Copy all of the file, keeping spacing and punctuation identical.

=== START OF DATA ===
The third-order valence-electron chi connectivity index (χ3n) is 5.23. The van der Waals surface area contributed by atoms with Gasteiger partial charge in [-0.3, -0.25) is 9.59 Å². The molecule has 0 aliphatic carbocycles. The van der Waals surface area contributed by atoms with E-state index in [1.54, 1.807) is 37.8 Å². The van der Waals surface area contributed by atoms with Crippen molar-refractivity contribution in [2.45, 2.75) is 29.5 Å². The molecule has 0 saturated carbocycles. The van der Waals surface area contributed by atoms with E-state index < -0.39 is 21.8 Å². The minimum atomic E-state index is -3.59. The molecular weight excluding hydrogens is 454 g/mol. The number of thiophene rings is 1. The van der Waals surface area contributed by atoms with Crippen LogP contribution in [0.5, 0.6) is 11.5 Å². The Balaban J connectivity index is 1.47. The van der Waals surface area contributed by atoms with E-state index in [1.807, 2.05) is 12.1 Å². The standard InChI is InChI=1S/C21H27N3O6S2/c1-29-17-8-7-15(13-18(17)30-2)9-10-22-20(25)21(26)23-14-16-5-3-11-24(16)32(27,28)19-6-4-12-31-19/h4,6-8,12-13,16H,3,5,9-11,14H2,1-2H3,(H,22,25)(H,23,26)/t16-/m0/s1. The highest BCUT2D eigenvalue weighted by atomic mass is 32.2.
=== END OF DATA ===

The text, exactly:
The third-order valence-electron chi connectivity index (χ3n) is 5.23. The van der Waals surface area contributed by atoms with Gasteiger partial charge in [-0.3, -0.25) is 9.59 Å². The molecule has 0 aliphatic carbocycles. The van der Waals surface area contributed by atoms with E-state index in [1.54, 1.807) is 37.8 Å². The van der Waals surface area contributed by atoms with Crippen molar-refractivity contribution in [2.45, 2.75) is 29.5 Å². The molecule has 0 saturated carbocycles. The van der Waals surface area contributed by atoms with E-state index < -0.39 is 21.8 Å². The minimum atomic E-state index is -3.59. The molecular weight excluding hydrogens is 454 g/mol. The number of thiophene rings is 1. The van der Waals surface area contributed by atoms with Crippen LogP contribution in [0.5, 0.6) is 11.5 Å². The Balaban J connectivity index is 1.47. The van der Waals surface area contributed by atoms with E-state index in [1.807, 2.05) is 12.1 Å². The standard InChI is InChI=1S/C21H27N3O6S2/c1-29-17-8-7-15(13-18(17)30-2)9-10-22-20(25)21(26)23-14-16-5-3-11-24(16)32(27,28)19-6-4-12-31-19/h4,6-8,12-13,16H,3,5,9-11,14H2,1-2H3,(H,22,25)(H,23,26)/t16-/m0/s1. The highest BCUT2D eigenvalue weighted by atomic mass is 32.2.